Hand holding a phone that is accessing the Consumer Financial Protection Bureau.

In addition to the CFPB, state attorneys general can enforce RESPA, making it more imperative for real estate professionals to understand what RESPA is. They may initiate legal proceedings against individuals or companies that violate the act, which can lead to civil penalties, injunctions, or other legal remedies. For real estate professionals, the consequences of a RESPA violation can be very severe, including reputational damage, loss of licensure, and significant financial penalties beyond your commission splits.

Examples of RESPA Violations

A good understanding of RESPA rules and what constitutes a violation of RESPA is needed for real estate professionals to ensure compliance and protect consumers. RESPA violations can result in severe penalties and damages that can affect your business long term. Here are four common examples of RESPA violations:

Example 1: Kickbacks & Referral Fees

Sarah is a real estate agent with a long-standing arrangement with a local title company. Whenever she refers a client to this title company, they give her a gift card as a token of appreciation. Although this may seem very innocent and appreciative of her business, it is a direct violation of RESPA because there can be no value exchange for business referrals among settlement service providers.

Example 2: Required Use of Specific Service Providers

Mark is a lender and tells his clients that their mortgage approval is contingent upon using a specific home inspector who happens to be his friend. By mandating the use of this service provider, Mark violates RESPA. RESPA ensures consumers have the freedom to choose their settlement service providers regardless of the recommendations made by their agents or lenders.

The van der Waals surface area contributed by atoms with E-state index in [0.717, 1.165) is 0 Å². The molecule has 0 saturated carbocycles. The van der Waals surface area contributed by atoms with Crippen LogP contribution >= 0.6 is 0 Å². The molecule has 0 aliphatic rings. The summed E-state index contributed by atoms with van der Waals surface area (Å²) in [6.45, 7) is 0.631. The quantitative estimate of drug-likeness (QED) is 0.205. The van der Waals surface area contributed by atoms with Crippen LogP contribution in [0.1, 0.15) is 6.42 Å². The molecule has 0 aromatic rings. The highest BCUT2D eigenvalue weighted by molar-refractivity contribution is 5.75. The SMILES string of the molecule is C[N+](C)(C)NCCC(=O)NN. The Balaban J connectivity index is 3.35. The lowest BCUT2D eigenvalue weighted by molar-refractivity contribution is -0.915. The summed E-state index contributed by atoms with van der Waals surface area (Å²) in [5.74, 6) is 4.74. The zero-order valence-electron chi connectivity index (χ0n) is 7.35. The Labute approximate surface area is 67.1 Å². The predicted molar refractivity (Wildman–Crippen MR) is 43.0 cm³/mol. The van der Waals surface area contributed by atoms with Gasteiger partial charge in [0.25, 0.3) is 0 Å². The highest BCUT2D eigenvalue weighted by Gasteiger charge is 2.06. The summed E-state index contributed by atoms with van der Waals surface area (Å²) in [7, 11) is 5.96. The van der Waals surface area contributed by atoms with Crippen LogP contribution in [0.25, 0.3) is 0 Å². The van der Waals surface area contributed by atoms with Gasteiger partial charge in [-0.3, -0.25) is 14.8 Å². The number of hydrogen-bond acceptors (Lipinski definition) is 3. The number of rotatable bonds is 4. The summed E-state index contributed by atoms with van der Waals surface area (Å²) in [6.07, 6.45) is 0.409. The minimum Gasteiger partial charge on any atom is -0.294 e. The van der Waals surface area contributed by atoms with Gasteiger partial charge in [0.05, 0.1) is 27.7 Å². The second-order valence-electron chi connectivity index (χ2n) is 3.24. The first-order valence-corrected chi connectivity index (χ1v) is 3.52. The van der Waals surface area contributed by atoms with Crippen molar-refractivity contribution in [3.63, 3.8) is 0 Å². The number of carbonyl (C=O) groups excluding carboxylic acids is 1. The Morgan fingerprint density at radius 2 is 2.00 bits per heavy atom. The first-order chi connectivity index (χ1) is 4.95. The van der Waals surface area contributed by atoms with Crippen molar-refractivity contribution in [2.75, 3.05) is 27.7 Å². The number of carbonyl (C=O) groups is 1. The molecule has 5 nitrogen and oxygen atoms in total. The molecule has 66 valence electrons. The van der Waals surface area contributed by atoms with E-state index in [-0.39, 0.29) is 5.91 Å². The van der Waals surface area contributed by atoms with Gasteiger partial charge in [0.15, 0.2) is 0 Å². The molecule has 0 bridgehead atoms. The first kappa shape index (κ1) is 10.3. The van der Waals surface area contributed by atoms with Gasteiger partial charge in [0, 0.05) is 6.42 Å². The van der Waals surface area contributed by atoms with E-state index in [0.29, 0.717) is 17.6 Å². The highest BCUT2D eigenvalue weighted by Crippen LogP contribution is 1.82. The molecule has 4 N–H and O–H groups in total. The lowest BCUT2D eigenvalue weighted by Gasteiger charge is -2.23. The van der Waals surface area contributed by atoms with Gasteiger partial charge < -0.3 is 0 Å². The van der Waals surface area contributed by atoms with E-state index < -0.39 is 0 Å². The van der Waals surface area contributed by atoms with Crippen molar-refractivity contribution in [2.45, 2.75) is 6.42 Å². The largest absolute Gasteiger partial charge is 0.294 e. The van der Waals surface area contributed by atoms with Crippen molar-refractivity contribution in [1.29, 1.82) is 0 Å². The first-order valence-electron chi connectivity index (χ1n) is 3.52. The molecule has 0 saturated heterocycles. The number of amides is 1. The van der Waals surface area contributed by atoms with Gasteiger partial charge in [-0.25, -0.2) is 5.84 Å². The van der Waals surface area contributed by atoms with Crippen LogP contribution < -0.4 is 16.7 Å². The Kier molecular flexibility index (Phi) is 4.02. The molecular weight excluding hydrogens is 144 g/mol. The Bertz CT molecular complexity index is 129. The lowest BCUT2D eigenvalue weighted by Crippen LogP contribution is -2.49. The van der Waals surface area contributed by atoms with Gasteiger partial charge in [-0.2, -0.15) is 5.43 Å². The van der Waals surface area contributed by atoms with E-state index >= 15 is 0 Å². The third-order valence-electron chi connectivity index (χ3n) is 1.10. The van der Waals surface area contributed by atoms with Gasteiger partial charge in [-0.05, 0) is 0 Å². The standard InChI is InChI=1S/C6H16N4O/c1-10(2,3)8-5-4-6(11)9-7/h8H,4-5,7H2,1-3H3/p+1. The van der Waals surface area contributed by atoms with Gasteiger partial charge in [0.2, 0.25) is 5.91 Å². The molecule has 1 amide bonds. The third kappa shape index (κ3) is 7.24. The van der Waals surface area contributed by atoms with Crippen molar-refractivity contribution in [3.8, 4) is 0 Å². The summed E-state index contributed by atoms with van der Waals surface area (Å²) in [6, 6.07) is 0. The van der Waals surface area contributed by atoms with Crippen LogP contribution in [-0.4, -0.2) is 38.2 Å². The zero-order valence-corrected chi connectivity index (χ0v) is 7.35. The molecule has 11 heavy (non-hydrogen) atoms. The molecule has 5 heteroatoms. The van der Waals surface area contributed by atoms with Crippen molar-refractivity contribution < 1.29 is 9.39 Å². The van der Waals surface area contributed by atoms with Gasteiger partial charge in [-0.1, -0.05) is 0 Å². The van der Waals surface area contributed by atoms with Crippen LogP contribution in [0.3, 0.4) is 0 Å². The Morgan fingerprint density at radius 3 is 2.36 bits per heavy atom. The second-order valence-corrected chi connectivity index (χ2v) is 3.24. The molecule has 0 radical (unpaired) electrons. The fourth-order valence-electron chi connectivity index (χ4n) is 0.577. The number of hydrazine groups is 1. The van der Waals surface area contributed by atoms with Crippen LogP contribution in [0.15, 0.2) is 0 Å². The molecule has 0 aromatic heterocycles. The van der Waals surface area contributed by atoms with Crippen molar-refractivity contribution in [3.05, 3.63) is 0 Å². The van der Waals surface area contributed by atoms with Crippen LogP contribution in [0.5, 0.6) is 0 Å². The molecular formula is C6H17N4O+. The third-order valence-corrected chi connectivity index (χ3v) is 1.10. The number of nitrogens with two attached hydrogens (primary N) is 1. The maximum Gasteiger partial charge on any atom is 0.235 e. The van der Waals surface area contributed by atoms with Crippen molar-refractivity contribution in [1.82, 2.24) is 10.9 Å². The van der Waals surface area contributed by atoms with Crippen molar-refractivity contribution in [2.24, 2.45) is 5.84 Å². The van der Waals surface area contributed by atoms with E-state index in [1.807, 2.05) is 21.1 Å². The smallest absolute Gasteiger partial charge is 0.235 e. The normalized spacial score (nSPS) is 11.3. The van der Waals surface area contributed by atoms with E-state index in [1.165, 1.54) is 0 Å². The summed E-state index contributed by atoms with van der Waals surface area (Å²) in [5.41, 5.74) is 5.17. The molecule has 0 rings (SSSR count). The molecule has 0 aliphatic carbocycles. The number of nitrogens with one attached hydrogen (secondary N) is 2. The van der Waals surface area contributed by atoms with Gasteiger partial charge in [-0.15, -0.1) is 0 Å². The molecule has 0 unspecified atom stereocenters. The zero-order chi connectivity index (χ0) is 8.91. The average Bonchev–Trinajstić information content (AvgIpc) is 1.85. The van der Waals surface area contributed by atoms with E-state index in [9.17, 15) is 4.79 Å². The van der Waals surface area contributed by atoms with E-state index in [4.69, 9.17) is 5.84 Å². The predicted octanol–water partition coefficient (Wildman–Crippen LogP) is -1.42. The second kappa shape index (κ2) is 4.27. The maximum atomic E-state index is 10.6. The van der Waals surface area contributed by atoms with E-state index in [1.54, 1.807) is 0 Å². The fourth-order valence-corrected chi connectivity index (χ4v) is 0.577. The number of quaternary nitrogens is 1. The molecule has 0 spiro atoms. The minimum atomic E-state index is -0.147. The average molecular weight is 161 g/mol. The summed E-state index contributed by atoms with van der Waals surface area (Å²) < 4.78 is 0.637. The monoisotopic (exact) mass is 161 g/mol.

Example 3: Excessive Escrow Amounts

A loan officer requires her clients to deposit a large sum into an escrow account for property taxes and insurance. The amount requested far exceeds what is necessary. Therefore, this violates RESPA because the excessive demand breaches RESPA’s guidelines that set limits on the amounts required for escrow accounts.

Example 4: Improper Disclosure Practices

A mortgage broker receives multiple loan applications from potential homebuyers. However, the broker neglects to provide the clients with a GFE within the required three-day period after receiving their applications. This GFE is crucial as it outlines the anticipated settlement costs, allowing borrowers to make informed decisions and compare loan offers. This lack of transparency clearly violates RESPA’s mandatory disclosure requirements. 


Bringing It All Together

Getting a grip on what RESPA is in real estate can feel like cracking a code, but it’s all about keeping things fair and square for your clients, which is a huge pro for us real estate agents. This Act protects homebuyers from sneaky fees and shady dealings by demanding transparency and honesty from everyone involved in the settlement process. There are no more kickbacks or hidden costs because everything’s out in the open. 

For real estate agents, understanding the real estate terms and following RESPA rules isn’t just about staying on the right side of the law. It’s about building trust and making clients feel confident in their big decisions. So, make sure to keep it fair and transparent, because when your clients win, your GCI wins as well.